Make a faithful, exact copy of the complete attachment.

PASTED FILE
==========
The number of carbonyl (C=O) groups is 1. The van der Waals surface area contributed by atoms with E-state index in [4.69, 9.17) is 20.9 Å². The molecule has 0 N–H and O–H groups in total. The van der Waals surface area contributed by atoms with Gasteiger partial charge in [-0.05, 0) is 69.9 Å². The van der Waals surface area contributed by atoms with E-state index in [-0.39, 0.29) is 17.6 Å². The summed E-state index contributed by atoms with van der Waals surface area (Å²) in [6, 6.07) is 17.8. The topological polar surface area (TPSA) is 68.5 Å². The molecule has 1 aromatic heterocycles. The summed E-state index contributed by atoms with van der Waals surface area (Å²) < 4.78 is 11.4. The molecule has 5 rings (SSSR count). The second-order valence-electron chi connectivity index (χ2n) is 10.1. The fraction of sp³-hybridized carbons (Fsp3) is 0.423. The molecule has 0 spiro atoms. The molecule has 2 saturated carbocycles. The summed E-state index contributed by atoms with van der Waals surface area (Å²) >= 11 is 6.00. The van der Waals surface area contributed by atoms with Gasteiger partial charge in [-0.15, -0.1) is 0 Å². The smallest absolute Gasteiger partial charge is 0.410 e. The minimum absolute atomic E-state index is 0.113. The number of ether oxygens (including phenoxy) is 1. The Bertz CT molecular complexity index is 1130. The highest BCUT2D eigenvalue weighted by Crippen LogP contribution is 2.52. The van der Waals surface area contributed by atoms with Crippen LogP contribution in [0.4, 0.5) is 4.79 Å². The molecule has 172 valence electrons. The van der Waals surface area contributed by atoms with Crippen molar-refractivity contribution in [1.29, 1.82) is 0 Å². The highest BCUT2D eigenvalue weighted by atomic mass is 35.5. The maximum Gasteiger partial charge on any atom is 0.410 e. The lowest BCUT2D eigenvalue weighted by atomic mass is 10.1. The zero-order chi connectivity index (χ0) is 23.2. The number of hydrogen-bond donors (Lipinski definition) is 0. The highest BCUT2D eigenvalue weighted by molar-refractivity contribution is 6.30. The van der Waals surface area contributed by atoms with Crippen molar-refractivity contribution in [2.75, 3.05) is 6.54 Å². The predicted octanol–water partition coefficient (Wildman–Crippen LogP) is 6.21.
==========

The number of carbonyl (C=O) groups is 1. The van der Waals surface area contributed by atoms with E-state index in [4.69, 9.17) is 20.9 Å². The molecule has 0 N–H and O–H groups in total. The van der Waals surface area contributed by atoms with Gasteiger partial charge in [-0.05, 0) is 69.9 Å². The van der Waals surface area contributed by atoms with E-state index in [-0.39, 0.29) is 17.6 Å². The summed E-state index contributed by atoms with van der Waals surface area (Å²) in [6, 6.07) is 17.8. The topological polar surface area (TPSA) is 68.5 Å². The molecule has 1 aromatic heterocycles. The summed E-state index contributed by atoms with van der Waals surface area (Å²) < 4.78 is 11.4. The molecule has 5 rings (SSSR count). The second-order valence-electron chi connectivity index (χ2n) is 10.1. The fraction of sp³-hybridized carbons (Fsp3) is 0.423. The molecule has 0 spiro atoms. The molecule has 2 saturated carbocycles. The summed E-state index contributed by atoms with van der Waals surface area (Å²) >= 11 is 6.00. The van der Waals surface area contributed by atoms with Gasteiger partial charge in [-0.15, -0.1) is 0 Å². The smallest absolute Gasteiger partial charge is 0.410 e. The minimum absolute atomic E-state index is 0.113. The number of ether oxygens (including phenoxy) is 1. The Bertz CT molecular complexity index is 1130. The highest BCUT2D eigenvalue weighted by Crippen LogP contribution is 2.52. The van der Waals surface area contributed by atoms with Crippen LogP contribution in [0.4, 0.5) is 4.79 Å². The molecule has 172 valence electrons. The van der Waals surface area contributed by atoms with Crippen molar-refractivity contribution in [1.29, 1.82) is 0 Å². The highest BCUT2D eigenvalue weighted by atomic mass is 35.5. The maximum Gasteiger partial charge on any atom is 0.410 e. The lowest BCUT2D eigenvalue weighted by atomic mass is 10.1. The zero-order chi connectivity index (χ0) is 23.2. The number of hydrogen-bond donors (Lipinski definition) is 0. The highest BCUT2D eigenvalue weighted by molar-refractivity contribution is 6.30. The van der Waals surface area contributed by atoms with Crippen molar-refractivity contribution in [2.75, 3.05) is 6.54 Å². The predicted octanol–water partition coefficient (Wildman–Crippen LogP) is 6.21.